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wax 1

a. Any of various natural, oily or greasy heat-sensitive substances, consisting of hydrocarbons or esters of fatty acids that are insoluble in water but soluble in nonpolar organic solvents.
b. Beeswax.
c. Earwax.
a. A solid plastic or pliable liquid substance, such as ozocerite or paraffin, originating from petroleum and found in rock layers and used in paper coating, as insulation, in crayons, and often in medicinal preparations.
b. A preparation containing wax used for polishing floors and other surfaces.
3. A resinous mixture used by shoemakers to rub on thread.
4. A cosmetic procedure in which facial or body hair is removed by peeling away a layer of wax that has been allowed to harden.
Made of wax: a wax candle.
tr.v. waxed, wax·ing, wax·es
1. To coat, treat, or polish with wax.
a. To remove (facial or body hair) by covering the skin with a layer of wax that is peeled off after hardening, uprooting the encased hairs.
b. To remove hair from (a portion of the body) by this method.
on wax
Informal In the medium of phonograph recordings.

[Middle English, from Old English weax.]

wax 2

intr.v. waxed, wax·ing, wax·es
1. To increase gradually in size, number, strength, or intensity: "His love affair with Mrs. Bernstein waxed and waned and waxed again" (C. Hugh Holman).
2. To show a progressively larger illuminated area, as the moon does in passing from new to full.
a. To grow or become as specified: "His very body had waxed old in lowly service of the Lord" (James Joyce).
b. To speak or write as specified: "[He] warmed to his most favorite of subjects, waxed eloquent, gained in his face a glow of passion" (Paul J. Willis).
Phrasal Verb:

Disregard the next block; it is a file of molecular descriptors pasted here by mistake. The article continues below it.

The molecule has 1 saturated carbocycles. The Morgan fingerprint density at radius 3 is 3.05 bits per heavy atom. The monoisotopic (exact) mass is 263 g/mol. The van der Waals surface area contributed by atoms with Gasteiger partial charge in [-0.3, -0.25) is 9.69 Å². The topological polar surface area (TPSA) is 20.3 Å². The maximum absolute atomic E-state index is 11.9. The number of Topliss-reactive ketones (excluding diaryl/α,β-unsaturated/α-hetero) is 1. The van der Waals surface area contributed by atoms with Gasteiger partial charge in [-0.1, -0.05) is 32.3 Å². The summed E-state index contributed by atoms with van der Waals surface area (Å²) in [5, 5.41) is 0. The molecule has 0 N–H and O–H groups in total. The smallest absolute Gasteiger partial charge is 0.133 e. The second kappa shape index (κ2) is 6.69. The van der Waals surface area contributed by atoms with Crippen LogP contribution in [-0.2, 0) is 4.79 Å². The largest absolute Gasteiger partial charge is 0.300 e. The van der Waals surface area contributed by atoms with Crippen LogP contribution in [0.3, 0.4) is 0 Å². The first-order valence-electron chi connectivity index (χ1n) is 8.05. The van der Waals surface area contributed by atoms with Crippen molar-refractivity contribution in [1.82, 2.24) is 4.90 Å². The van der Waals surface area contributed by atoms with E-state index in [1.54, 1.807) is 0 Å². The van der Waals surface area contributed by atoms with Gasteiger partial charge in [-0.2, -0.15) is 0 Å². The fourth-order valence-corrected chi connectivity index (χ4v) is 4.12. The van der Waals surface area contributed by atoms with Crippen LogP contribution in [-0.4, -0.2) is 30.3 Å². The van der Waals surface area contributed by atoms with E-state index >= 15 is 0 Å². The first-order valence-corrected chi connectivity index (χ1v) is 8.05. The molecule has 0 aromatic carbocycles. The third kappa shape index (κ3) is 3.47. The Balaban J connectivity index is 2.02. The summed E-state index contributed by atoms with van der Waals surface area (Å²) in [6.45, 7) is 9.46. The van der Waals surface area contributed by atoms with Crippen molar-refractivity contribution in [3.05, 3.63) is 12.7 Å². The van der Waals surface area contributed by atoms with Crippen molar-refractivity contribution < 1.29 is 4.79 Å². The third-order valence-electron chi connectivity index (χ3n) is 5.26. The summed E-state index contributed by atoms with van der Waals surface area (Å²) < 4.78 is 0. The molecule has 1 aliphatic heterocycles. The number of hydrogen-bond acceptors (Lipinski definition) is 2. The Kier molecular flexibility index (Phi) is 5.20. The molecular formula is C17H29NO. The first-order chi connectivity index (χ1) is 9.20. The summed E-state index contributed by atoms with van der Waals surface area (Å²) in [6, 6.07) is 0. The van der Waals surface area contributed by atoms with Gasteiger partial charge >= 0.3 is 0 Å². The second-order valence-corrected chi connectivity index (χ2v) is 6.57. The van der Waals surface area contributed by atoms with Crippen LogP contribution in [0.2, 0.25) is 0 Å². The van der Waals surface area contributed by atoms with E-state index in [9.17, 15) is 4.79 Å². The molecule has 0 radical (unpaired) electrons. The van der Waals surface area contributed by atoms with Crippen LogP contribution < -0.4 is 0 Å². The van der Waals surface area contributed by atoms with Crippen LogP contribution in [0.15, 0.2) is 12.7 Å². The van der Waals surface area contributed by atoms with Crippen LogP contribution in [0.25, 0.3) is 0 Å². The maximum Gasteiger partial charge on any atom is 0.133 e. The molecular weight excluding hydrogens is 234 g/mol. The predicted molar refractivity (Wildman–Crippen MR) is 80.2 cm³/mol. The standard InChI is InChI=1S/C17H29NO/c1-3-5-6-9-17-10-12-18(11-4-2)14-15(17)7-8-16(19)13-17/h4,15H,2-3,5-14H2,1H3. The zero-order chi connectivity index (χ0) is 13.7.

wax on
To speak or write at length about something: "Mason waxed on and on about the old days" (Jennifer Cruisie).

[Middle English waxen, from Old English weaxan; see aug- in Indo-European roots.]

wax 3

n. Chiefly British
A fit of anger: "All at once you would suddenly find yourself reverting to childish attitudes, flaring up in a wax with some fellow" (Frank O'Connor).

[Perhaps from wax (as in archaic to wax angry, to grow angry).]


1. (Astronomy) a gradual process of growth or development
2. a gradual process of growth or development
3. (Hairdressing & Grooming) hairdressing hair-removal treatment


(ˈwæk sɪŋ)

1. the act or process of applying wax, as in polishing or filling.
2. the manufacturing of a phonograph record.
3. the act of applying a depilatory wax to the body.


Wax applied to ski bottoms for greater control.
ThesaurusAntonymsRelated WordsSynonymsLegend:
Noun1.waxing - the application of wax to a surfacewaxing - the application of wax to a surface
application, coating, covering - the work of applying something; "the doctor prescribed a topical application of iodine"; "a complete bleach requires several applications"; "the surface was ready for a coating of paint";
2.waxing - a gradual increase in magnitude or extent; "the waxing of the moon"
increase - a change resulting in an increase; "the increase is scheduled for next month"
waning - a gradual decrease in magnitude or extent; "the waning of his enthusiasm was obvious"; "the waxing and waning of the moon"
Adj.1.waxing - (of the moon) pertaining to the period during which the visible surface of the moon increases; "the waxing moon passes from new to full"
waning - (of the Moon) pertaining to the period during which the visible surface of the moon decreases; "after full moon comes the waning moon"


A. ADJ [moon] → creciente
B. Ncrecimiento m


adj moonzunehmend; enthusiasm etc alsowachsend
nZunehmen nt, → Wachsen nt


n (= wax treatment)Epilation f, → Entfernung fvon Körperhaaren


, waxing-up
n. el acto de encerar, aplicar o frotar cera a la piel.
References in periodicals archive ?
Choi recommended the Aqua Face Waxing. 'Face waxing is different from common laser as it shows the effect immediately.
The boutique is known for its full face waxing and acne treatment nh services.